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Pat Robertson Dies at 93: Who is Televangelist Pioneer Of US Religious Right?

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Pat Robertson, the fiery televangelist who helped bring the religious right into the mainstream of US politics, died on Thursday at the age of 93, according to his organization.

According to a statement from the Christian Broadcasting Network, the veteran TV personality, religious broadcaster, and one-time presidential contender died at his home in Virginia Beach.

“His greatest treasure in life was knowing Jesus Christ and having the privilege of proclaiming Him and His power to others,” CBN said in a statement.

An avuncular presence on the daily talk show he started in 1966 — “The 700 Club,” which is still on air today — Robertson was a master at using the media to promote deeply conservative Christian values, including fiery sermons against gay rights.

His most lasting impact was to bring a politicized religious ideology into the mainstream, creating a voter bloc instrumental in bringing Donald Trump to power in 2016 and continuing to exercise enormous influence over the Republican party.

“He shattered the stain glass window,” TD Jakes, a Dallas pastor said in CBN’s statement. “People of faith were taken seriously beyond the church house and into the White House.”

Second in popularity among Christians only to his more moderate televangelist friend Billy Graham, who counseled presidents for decades, Robertson’s Christian Broadcasting Network reached communities across rural America.

(FILES) President of the Christian Coalition and former presidential candidate, Pat Robertson, shakes hands with supporters during the evening session of the 2000 Republican National Convention in Philadelphia’s First Union Center on 31 July, 2000. (Photo by STAN HONDA / AFP)


Over the years, the CBN network expanded to include outposts all over the world, spreading a fundamentalist, conservative interpretation of the Bible.

This includes standing firm as non-Christian religions and the gay community gained acceptability over the last two decades.

In the aftermath of the September 11 attacks, Robertson stirred outrage by appearing to concur with his broadcasting sidekick Jerry Falwell that America’s tolerance for lesbians, gays, and abortionists had incurred God’s vengeance on the country.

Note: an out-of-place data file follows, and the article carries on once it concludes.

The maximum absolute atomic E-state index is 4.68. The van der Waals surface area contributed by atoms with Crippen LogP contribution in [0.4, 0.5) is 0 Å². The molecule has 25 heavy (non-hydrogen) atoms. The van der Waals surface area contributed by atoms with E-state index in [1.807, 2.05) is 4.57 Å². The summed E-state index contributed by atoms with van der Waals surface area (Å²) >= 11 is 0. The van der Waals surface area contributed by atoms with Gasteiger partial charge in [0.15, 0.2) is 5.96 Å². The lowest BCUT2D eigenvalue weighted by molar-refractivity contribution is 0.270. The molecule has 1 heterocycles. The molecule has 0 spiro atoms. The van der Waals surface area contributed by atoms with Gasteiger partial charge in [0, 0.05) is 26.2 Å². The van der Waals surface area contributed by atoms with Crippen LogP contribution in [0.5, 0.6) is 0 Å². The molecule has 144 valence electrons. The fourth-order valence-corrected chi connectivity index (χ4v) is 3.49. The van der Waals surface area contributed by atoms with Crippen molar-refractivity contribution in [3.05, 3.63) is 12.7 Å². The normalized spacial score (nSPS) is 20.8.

US Republican presidential hopeful Pat Robertson urges supporters on February 6, 1988, to back his bid. (Photo by Jim CURLEY / AFP)


From small beginnings

The Christian Coalition, which Robertson formed, assisted in mobilizing US evangelicals in the political arena, corralling them into a major voting bloc that still has a stranglehold on the Republican Party.

The organization, whose head Robertson left in 2001, has long been at the vanguard of the US culture wars, lobbying Congress and the White House on moral and religious issues like as abortion and church-state separation.

After running unsuccessfully in the Republican primary in 1988, Robertson went on to play a key role in rallying conservative support for Republican candidates.

The Christian evangelical movement would become a critical source of support for Trump, propelling him to the presidency. After Trump was elected President, Robertson interviewed him on his network.

While his organization has applauded Trump with furthering the abortion-ban cause, which led to the Supreme Court’s monumental rejection of abortion rights a year ago, they were also disappointed that Trump did not stand hard against homosexual rights.

Robertson was born in Lexington, Virginia on March 22, 1930. For 34 years, his father was a conservative Democratic member of the US House of Representatives and a senator.

He studied at a military preparatory school and then Virginia’s Washington and Lee University.

In 1948 he joined the US Marines, served in Korea, and then graduated from Yale Law School.

His future media empire, CBN, had humble beginnings, launching in 1961 from a small television station in Tidewater, Virginia.

But over the decades the network would become a mainstream stop for political candidates courting Christian voters: guests included Republicans Ronald Reagan and Donald Trump and Democrat Jimmy Carter.

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